The problems associated with Gillard’s prime ministership are proving intractable. For what they’re worth, here are my reasons why. I’m in no doubt that the circumstance of her ascendancy doomed her from the start. No matter how difficult Rudd was to work with, whether or not he deserved the treatment he got, the electorate has never forgiven Gillard for the part she played in replacing him, how and, most importantly, when. The oft-vaunted boost in the polls she received after his deposing was most likely the boost that any new leader gets, and even if Rudd was responsible for the leaks that changed that, wiser souls would have taken such a reaction into their calculations. I’ve recently heard a friend report that a friend of his told him that Gillard is ‘the nicest person she’s ever met’, and I’m willing to believe it, but that didn’t change their voting intentions. She may have thought she challenged Rudd for the sake of both the party and the government, but that isn’t how voters saw it, and the compromises she was forced to make in cobbling together a minority government only served to reinforce the negative views of her as dished up by the disgruntled Abbott.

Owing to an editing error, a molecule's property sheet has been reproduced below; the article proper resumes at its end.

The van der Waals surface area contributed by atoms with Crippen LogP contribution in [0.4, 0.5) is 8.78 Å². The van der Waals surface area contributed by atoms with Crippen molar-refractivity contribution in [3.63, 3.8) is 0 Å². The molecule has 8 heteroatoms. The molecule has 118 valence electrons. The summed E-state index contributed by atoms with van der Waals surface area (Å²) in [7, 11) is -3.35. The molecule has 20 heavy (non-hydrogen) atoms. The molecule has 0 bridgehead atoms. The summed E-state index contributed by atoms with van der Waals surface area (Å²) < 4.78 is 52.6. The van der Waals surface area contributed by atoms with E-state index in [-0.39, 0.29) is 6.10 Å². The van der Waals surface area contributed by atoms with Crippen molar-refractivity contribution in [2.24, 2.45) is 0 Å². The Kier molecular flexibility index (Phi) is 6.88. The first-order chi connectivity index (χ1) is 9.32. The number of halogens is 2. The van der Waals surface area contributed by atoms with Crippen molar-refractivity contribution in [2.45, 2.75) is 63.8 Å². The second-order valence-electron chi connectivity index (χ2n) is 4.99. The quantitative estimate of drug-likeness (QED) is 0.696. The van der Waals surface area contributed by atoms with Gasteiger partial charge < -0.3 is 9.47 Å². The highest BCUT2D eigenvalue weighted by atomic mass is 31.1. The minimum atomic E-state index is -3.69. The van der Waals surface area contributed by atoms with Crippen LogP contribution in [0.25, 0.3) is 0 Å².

Had she been wiser – and yes, I know, it’s all very well for me to argue this in hindsight, and from my distance – she would have refused the poisoned chalice. She would have done more to confront Rudd with his deficiencies. She would have seen that the NSW musical-chairs game of replacing short-term sitting premiers was having disastrous results in that state. She would have distrusted the scheming of Bitar and Arbib, who concocted it (and themselves sought shelter in the arms of Packer after it started going pear-shaped for Gillard). Above all, she would have waited - either for Labor’s second term or its defeat, when her undeniable suitability for the leadership would be universally welcomed. But feminist ambition perhaps, trumped political wisdom.